The Oklahoma City Thunder (16-7) escaped with a 114-112 victory over the Brooklyn Nets (8-18) on Wednesday night at the Barclays Center. The Thunder found themselves trailing by 18 after three quarters, but Paul George erupted for 25 fourth quarter points — including the game-winning three with 3.1 seconds remaining. In total, George recorded 47 points (15-of-27 FG, 6-of-13 3P, 11-of-14 FT), 15 rebounds, and 4 assists. Russell Westbrook recorded a triple-double with 21 points, 15 rebounds, and 17 assists. The triple-double is the 108th of his career, passing Jason Kidd for third-most all-time.
Despite starting the game with three-pointers from Terrance Ferguson and George on the Thunder’s first two possessions, the offense was far from humming in the opening frame. The defense, however, was playing at its usual league-leading level out of the gate. Even with the strong Thunder defense, the Nets took an early 26-24 lead after one.
While the OKC offense was abysmal in the first, the Thunder essentially said “Hold my beer” in the second. Brooklyn opened the quarter on a 15-2 run, providing the home team with a double-digit lead. The Thunder shot a putrid 32.1 percent from the field in the quarter, while the Nets exploded for 36 points on 48 percent shooting. The Thunder struggles were exemplified by Westbrook and George combining to shoot 37.5 percent from the field in the opening half, as the Thunder trailed 62-46 at the break.
Coming in as arguably the best third quarter team in the NBA, the Thunder were unable to string together the necessary stops to get back in the game. Just as the Thunder would score on consecutive possessions, Allen Crabbe would come down and hit a potential four-point play. The Nets’ lead grew to 93-75 heading into the final quarter and the game looked out of reach for OKC.
Thunder fans have grown accustomed to the occasional clunker against lottery teams over the years, despite a perfect 12-0 record against teams with losing records so far this season. The Thunder were well on their way to recording their first “bad loss” of the season — and then Fourth Quarter P happened.
With the Thunder trailing by 18 points to start the final quarter, George caught fire — scoring from distance, in transition, and by attacking the lane in the half-court. He scored 25 points (a Thunder record for any quarter) on 9-of-12 shooting in the final 12 minutes. However, he saved his biggest play for last.
Trailing 111-112 with 8 seconds remaining, the Thunder used their final timeout in hopes of stealing the improbable victory. Westbrook received the in-bounds pass, with George immediately providing the slip-screen. Westbrook then forced the double team and kicked the ball to George on the perimeter. George pump faked and calmly let a wide-open three fly, tickling the twine with 3.1 seconds remaining.
The Thunder defense stood firm on the Nets’ final possession, thanks to a Westbrook deflection that landed out of bounds with 0.1 seconds remaining — sealing the largest comeback (23 points) in Thunder history.
Paul George: 47 pts, 15 reb, 15/27 FG, 6/13 3P, +12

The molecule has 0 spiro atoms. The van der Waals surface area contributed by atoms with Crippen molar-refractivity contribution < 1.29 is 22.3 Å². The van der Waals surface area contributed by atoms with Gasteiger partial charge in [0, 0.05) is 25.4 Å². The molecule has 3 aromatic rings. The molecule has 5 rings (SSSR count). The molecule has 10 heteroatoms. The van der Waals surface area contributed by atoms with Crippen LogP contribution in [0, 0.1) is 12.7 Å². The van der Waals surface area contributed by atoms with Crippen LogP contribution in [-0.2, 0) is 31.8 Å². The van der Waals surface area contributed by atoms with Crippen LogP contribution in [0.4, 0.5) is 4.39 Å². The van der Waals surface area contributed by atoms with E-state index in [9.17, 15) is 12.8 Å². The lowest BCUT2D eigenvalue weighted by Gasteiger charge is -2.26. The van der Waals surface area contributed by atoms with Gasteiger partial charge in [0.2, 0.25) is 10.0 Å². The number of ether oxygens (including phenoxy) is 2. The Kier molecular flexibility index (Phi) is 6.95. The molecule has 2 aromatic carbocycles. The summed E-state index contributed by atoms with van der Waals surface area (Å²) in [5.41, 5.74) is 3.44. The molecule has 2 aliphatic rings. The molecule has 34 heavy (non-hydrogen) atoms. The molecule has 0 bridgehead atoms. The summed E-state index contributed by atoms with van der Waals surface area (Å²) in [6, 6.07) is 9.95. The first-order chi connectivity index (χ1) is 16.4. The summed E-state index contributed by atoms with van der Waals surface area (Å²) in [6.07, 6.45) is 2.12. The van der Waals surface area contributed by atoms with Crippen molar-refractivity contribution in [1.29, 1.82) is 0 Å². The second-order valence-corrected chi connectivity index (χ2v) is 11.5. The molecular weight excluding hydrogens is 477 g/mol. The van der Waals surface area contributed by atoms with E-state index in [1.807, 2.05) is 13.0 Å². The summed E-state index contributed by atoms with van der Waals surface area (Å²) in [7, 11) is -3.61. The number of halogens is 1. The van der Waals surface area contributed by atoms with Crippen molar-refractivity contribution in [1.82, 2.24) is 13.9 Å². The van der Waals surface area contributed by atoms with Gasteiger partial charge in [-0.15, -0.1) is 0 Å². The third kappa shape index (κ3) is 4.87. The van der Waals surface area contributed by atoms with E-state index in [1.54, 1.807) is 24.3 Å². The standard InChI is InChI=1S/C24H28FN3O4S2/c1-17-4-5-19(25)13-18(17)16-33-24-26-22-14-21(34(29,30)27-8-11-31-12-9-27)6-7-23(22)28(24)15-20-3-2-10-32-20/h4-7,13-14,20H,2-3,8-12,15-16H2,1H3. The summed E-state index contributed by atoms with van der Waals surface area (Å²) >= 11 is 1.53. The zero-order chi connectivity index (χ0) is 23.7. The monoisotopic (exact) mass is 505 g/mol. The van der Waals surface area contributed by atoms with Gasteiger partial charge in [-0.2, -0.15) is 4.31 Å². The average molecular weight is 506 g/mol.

Russell Westbrook: 21 pts, 15 reb, 17 ast, 9/23 FG, 2/9 3P, +10
Fourth Quarter P: George’s 25 fourth quarter points are a Thunder franchise record for points in any quarter, and the Thunder needed every single one of them to lead this historic comeback. George was 9-of-12 from the field in the final 12 minutes, including 3-of-4 from long range. He was just 6-of-15 from the floor before taking over and displaying perhaps his finest stretch of basketball in a Thunder uniform. Unbelievable effort from PG13 late in this one.
Moving up the list, Mr. Triple Double: Westbrook recorded his 108th career triple-double tonight, moving him into sole possession of third place on the NBA’s all-time triple-double list –breaking the tie with Jason Kidd. The Brodie recorded 21 points, 15 rebounds, and 17 assists, while jacking up some irresponsible shots throughout — but he did take just two field goals in the fourth quarter. Westbrook went 2-of-9 from three-point range tonight, which has been recipe for disaster for the Thunder over the years. Less is more, Russ, less is more.
Three-Point Shooting: The Thunder’s ability at defending the three didn’t live up to its billing tonight, as the Nets converted 15-of-36 three-point attempts (41.7 percent). The Thunder were lucky to hit 13-of-38 from distance, thanks in large part to George going 6-of-13 from downtown. For those keeping score at home, the Thunder shot 7-of-25 (28 percent) from three by everyone else who didn’t drop 47 tonight in Barclays.
No Answers for Allen Crabbe: Crabbe led the way for the Nets, recording 22 points on 7-of-13 shooting from distance. Crabbe was also able to convert on two separate potential four-point plays. The Nets found him early and often, as Crabbe was open throughout.
Free-Throw Shooting: There are no two ways around it, the Thunder often find themselves struggling from the charity stripe. Tonight was no different. The Thunder shot 15-of-26 (57.7 percent) from the free-throw line against the Nets. Steven Adams was driving the struggle bus tonight, shooting 1-of-6 from the line.
Welcome back, Hamidou: After being carried off the court on a stretcher only a few weeks ago, Hamidou Diallo returned to action tonight in his hometown of New York City. Diallo didn’t contribute much in his five minutes of action, but having him back in such a short amount of time means the world for the Thunder.
The Celebration: A little mosh pit action after Paul George canned the three and the Thunder held on for the win.
And the televised celebratory shower:
Good win. Back in action on Friday night in Chicago.